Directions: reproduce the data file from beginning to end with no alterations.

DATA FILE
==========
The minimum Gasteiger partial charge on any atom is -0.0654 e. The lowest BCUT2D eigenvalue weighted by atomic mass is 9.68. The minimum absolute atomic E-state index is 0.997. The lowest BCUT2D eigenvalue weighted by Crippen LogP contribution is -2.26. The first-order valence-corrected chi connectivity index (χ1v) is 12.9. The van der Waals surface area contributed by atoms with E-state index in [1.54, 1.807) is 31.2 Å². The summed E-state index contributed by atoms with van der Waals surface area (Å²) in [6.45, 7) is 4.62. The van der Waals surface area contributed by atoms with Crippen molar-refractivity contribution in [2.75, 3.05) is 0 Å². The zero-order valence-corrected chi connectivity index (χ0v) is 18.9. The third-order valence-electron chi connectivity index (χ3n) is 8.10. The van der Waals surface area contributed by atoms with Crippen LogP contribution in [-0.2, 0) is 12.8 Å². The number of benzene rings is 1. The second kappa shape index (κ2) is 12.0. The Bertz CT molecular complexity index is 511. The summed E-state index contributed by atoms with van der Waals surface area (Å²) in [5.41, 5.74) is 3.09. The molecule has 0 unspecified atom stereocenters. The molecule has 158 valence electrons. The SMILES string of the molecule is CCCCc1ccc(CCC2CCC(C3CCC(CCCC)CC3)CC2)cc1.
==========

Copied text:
The minimum Gasteiger partial charge on any atom is -0.0654 e. The lowest BCUT2D eigenvalue weighted by atomic mass is 9.68. The minimum absolute atomic E-state index is 0.997. The lowest BCUT2D eigenvalue weighted by Crippen LogP contribution is -2.26. The first-order valence-corrected chi connectivity index (χ1v) is 12.9. The van der Waals surface area contributed by atoms with E-state index in [1.54, 1.807) is 31.2 Å². The summed E-state index contributed by atoms with van der Waals surface area (Å²) in [6.45, 7) is 4.62. The van der Waals surface area contributed by atoms with Crippen molar-refractivity contribution in [2.75, 3.05) is 0 Å². The zero-order valence-corrected chi connectivity index (χ0v) is 18.9. The third-order valence-electron chi connectivity index (χ3n) is 8.10. The van der Waals surface area contributed by atoms with Crippen LogP contribution in [-0.2, 0) is 12.8 Å². The number of benzene rings is 1. The second kappa shape index (κ2) is 12.0. The Bertz CT molecular complexity index is 511. The summed E-state index contributed by atoms with van der Waals surface area (Å²) in [5.41, 5.74) is 3.09. The molecule has 0 unspecified atom stereocenters. The molecule has 158 valence electrons. The SMILES string of the molecule is CCCCc1ccc(CCC2CCC(C3CCC(CCCC)CC3)CC2)cc1.